Saturday, January 31, 2015

Survival Saturdays #6

Writing advice to help you survive that first draft. 

Getting inside your character's head. 


It's hard to have a good story without good character development.  There are many ways of going about this. You have the standard "100 questions", the "figure him out as you write" and the "talking in the mirror" method.  The list goes on.

Just last year I discovered my favorite method for understanding how my characters think and act and more importantly, why they do what they do.  

I'm sure most of you have heard of it.  It is known simply as the Myers Briggs Personality Test. (take it here)

What it is, for those who don't know, is a list of 72 yes/no questions about things relating to personal preferences.  

For example:  "You often prefer to read a book than go to a party: yes or no."

Unlike many other personality tests, this one is based on scientific fact.  It doesn't put you in a box, or label you in any way.  It merely explains how you see the world.  And let me tell ya, it's ACCURATE.

According to the test, my personality type is INFP.

This means I am:
...more Introverted than Extraverted,.. 
...more iNtuitive than Sensing...
...more Feeling than Thinking...
...and more Perceiving than Judging...


Now, how does this help with character development? 

Each personality type (all are listed above) have their own facts and traits that are CONSISTENT with that type. 

Here are a few examples of the facts:



As a certified INFP, I can honestly say that these are accurate.  You can find facts like this for each type, as well as other information like strengths and weakness of character in each type.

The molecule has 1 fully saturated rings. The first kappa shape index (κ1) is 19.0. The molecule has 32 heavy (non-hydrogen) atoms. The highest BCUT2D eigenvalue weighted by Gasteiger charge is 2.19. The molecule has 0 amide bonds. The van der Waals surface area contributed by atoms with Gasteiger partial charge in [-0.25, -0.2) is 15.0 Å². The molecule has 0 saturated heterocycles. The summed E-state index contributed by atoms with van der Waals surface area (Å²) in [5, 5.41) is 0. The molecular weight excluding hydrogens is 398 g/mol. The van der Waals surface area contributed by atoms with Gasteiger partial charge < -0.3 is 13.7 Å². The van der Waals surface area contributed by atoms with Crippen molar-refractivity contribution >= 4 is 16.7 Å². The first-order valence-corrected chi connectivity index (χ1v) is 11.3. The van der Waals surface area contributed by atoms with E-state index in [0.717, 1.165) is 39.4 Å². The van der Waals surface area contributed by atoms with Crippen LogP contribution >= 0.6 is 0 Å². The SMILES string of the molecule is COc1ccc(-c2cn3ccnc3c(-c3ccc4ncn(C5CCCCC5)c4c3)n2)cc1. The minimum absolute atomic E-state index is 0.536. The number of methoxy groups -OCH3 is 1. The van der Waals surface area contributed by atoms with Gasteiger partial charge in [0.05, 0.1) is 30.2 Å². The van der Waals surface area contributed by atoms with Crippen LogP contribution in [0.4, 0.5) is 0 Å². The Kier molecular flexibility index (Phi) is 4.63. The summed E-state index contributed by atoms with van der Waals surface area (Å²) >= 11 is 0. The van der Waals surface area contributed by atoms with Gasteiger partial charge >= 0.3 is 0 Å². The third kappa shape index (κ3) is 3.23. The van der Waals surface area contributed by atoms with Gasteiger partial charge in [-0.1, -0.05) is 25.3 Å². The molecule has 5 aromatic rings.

This is especially helpful when you have a large cast of characters.  Having a cataloged personalty type with quirks and traits for each one will help keep you from ending up with cookie-cutter characters that all look and sound the same. It will also help keep your character from acting out of character.

And don't get frustrated if your character doesn't seem to fit in any single type.  My character, Talcon, actually has tendencies of TWO different types. He is more dominantly INTJ, but he often displays traits of an INFJ.  This simply means that he views the world more broadly and completely than a character with just ONE personality type.  As it turns out, the fact that he doesn't have just one personality type fits perfectly with the type of character that he is.  He's not someone who is easily cornered.  He's open, flexible, but wise and sincere. 

As you can see, even NOT matching a single personality type can help you learn so much about your characters.  

I highly, HIGHLY recommend it. In my opinion, you'll find out more about your characters than any "100 question" list.  You might even find out a little about yourself in the process. 

God bless,
~Amy Rochelle

Friday, January 30, 2015

Funny Fridays #6

A little humor can go a long way. 

Funny GIF edition. 


You had one job, darlin'.


He always took the stairs after that....


This would be me and my brother. Yep.


So cute!


Poor little guy. All he wanted to do was kick it....

God bless,
~Amy Rochelle

Thursday, January 29, 2015

Thingy Thursdays #6

A fascinating object that begged at the chance for a story. 


     Marcus showed up to volunteer on time as usual.  It was time to clean out another house destroyed by the flood.  He lived about an hour away, but when he heard that the flood had taken out half the town, he couldn't rest until he had helped put it back together somehow. 
     He got to work with a large crew sorting through trash--most of it still sopping wet.  The skeleton of a once living home already smelled of mold and mildew.  Everything was decidedly trashed. 
     Marcus moved aside a stack of ruined books, revealing a small object.  He could tell it was made of glass, but after that he wasn't sure.  He pulled out the cork and studied the metal part.  It looked like a thumb drive.  Marcus glanced around at the other items being thrown away.  There was nothing technological in this place at all.  Only the thumb drive.  Curious, Marcus pocketed the item with plans to look at it once he got back to his hotel.